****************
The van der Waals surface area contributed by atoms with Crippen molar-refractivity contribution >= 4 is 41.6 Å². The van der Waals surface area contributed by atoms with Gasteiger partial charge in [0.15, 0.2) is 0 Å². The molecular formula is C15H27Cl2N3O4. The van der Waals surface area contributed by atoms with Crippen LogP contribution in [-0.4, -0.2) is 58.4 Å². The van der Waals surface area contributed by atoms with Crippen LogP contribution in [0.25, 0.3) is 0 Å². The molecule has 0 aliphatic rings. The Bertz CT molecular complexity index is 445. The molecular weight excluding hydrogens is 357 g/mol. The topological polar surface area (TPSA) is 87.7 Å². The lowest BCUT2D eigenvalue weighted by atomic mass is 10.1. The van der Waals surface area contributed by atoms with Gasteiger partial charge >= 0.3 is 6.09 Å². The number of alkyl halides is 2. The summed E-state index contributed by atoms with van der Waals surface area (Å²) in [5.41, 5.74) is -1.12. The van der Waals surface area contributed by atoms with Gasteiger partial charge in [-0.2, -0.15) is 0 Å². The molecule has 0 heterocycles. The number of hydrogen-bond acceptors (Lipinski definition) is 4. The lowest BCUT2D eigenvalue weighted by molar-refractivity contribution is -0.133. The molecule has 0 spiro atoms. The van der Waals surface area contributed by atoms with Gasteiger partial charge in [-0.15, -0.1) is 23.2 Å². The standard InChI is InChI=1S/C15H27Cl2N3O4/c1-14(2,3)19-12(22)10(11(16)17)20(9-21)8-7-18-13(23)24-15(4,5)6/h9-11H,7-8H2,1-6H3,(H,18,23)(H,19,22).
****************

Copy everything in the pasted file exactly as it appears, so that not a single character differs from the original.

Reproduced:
The van der Waals surface area contributed by atoms with Crippen molar-refractivity contribution >= 4 is 41.6 Å². The van der Waals surface area contributed by atoms with Gasteiger partial charge in [0.15, 0.2) is 0 Å². The molecular formula is C15H27Cl2N3O4. The van der Waals surface area contributed by atoms with Crippen LogP contribution in [-0.4, -0.2) is 58.4 Å². The van der Waals surface area contributed by atoms with Crippen LogP contribution in [0.25, 0.3) is 0 Å². The molecule has 0 aliphatic rings. The Bertz CT molecular complexity index is 445. The molecular weight excluding hydrogens is 357 g/mol. The topological polar surface area (TPSA) is 87.7 Å². The lowest BCUT2D eigenvalue weighted by atomic mass is 10.1. The van der Waals surface area contributed by atoms with Gasteiger partial charge >= 0.3 is 6.09 Å². The number of alkyl halides is 2. The summed E-state index contributed by atoms with van der Waals surface area (Å²) in [5.41, 5.74) is -1.12. The van der Waals surface area contributed by atoms with Gasteiger partial charge in [-0.2, -0.15) is 0 Å². The molecule has 0 heterocycles. The number of hydrogen-bond acceptors (Lipinski definition) is 4. The lowest BCUT2D eigenvalue weighted by molar-refractivity contribution is -0.133. The molecule has 0 spiro atoms. The van der Waals surface area contributed by atoms with Gasteiger partial charge in [-0.15, -0.1) is 23.2 Å². The standard InChI is InChI=1S/C15H27Cl2N3O4/c1-14(2,3)19-12(22)10(11(16)17)20(9-21)8-7-18-13(23)24-15(4,5)6/h9-11H,7-8H2,1-6H3,(H,18,23)(H,19,22).